Sunday, May 31, 2009
Rolling or swimming?
During a rare weekend in town, I decided that a bit of rolling on Long Lake would be in order. The lake is about 10 minutes from the house and the entire east shore is a regional park. Rice Creek, recently wrested from the control of the army, flows in and also flows out in its journey to the Mississippi River. Heck, sometimes its running high enough so a dummy in a Q Boat could do some pretend white water stunts and tip over and lose his Ray Ban's. That was not the case yesterday but the wind was howling out of the north and the fisherman were competing for the good lee shores.
In the past few years there has been a police dock out at the boat landing/fishing pier and yesterday had a New Brighton police reserve officer sitting in his squad car in the shade. It had to be nice duty on a really nice day and he was talking to the boaters as they launched, checking life jackets, the usual stuff. I paddled out for awhile, headed up for the creek, and then turned around for the wind assisted ride back. I had put on the tuliq by that time and was doing a roll of two, coming dangerously close to hitting my stick roll. At about 250 yards off the beach another kayaker went over. While assisting and explaining the mechanics of the assisted T rescue (no real danger here, warm water, wind blowing to shore, no wake zone, etc), I noticed that the officer was on the dock with his binoculars trained on us. I waved, gave the thumbs up, and carried on. All was well and about 100 yards offshore I did a couple more rolls and, once more, almost got up with the diabolical stick. When I landed, my rolling had apparently aggravated the officer and I was informed that swimming was not allowed on that part of the lake and that water play of that nature should be done at the beach, about a half mile up the east side of the lake.
This is not the first time I've encountered this attitude and apparently I'm not alone. It would seem that our friend Michael, the Quebecois CKayaker, had the same problem awhile back if I remember correctly. While in Madison, the People's Lifeguard Collective are quick to order you to do whatever comes to mind at the moment. I've been chastised on Lake Monona for landing too close to the swimming area. I had launched from their earlier, when it was deserted, to clear my head with a paddle after a particularly successful beer festival on the very same lake the day before. When I returned, head as clear as a bell, two hours later, there were two people on the beach and none in the water. He ordered me to go back out and land somewhere else but I simply shouldered my boat, told him to call the Beach KGB if he felt he needed to, and walked up the hill to my car. I was also taken to task on Lake Mendota for rolling too close to the swimming beach. Even though I was well outside the outer ropes, the tanned, muscular, Speedo sporting member of the PLC (see above) considered me to be within his jurisdiction and felt that my kayak constituted a banned 'water toy'. Once again I was forced to shoulder the boat, walk away, and risk interrogation by the Beach KGB if he chose to summon them. I think he was pissed because I had ignored his bellowing on the megaphone but I honestly had no idea he was bellowing at me. It was windy, the tuliq covered my ears, I was underwater a fair amount of the time, and the megaphone sound had the quality of one of those fast food drive up window intercoms.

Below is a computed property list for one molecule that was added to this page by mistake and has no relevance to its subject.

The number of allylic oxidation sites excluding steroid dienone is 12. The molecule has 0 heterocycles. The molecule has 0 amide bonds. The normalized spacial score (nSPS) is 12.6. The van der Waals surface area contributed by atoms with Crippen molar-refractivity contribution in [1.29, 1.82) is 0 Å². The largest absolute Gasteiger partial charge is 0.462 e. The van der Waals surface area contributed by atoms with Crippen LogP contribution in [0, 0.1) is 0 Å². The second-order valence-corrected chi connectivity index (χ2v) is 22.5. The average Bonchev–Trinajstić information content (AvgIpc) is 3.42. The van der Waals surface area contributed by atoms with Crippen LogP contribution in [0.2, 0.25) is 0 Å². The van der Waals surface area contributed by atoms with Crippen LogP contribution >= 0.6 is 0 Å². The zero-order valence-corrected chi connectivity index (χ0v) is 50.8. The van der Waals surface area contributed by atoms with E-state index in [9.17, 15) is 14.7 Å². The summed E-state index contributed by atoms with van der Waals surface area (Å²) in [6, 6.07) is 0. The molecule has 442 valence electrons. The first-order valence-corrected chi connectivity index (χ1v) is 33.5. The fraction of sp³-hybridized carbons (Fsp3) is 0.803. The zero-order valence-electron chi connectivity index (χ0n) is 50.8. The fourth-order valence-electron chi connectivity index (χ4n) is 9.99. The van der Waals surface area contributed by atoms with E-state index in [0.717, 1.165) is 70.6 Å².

In any event, the New Brighton guy was much more easy going, reasonable, and civil than his fellow water guardians in the People's Republic of Madison, a name favored by the Old Man when he learned that No 1 Son would be attending college there. I told the officer that were he there on Wednesday nights in the summer, he would find not only the Rice Creek Paddlers in their racing canoes and surf skis, but also various middle aged nuts wearing tuliqs and tipping their boats over reapeatedly. I also thanked him for keeping an eye on the water and told him that next time I showed up, which will be roughly two hours from now, I would let him know that he would likely be seeing as much of the hull of my boat as he would the deck. We wished each other a good day and away I went. Water toy, danger to public water safety, attractive nuisance, or just a fun thing to do on a warm spring afternoon? It makes me wonder what the public is thinking when we paddle out and then spend an hour tipping our baots over. Any insights out there?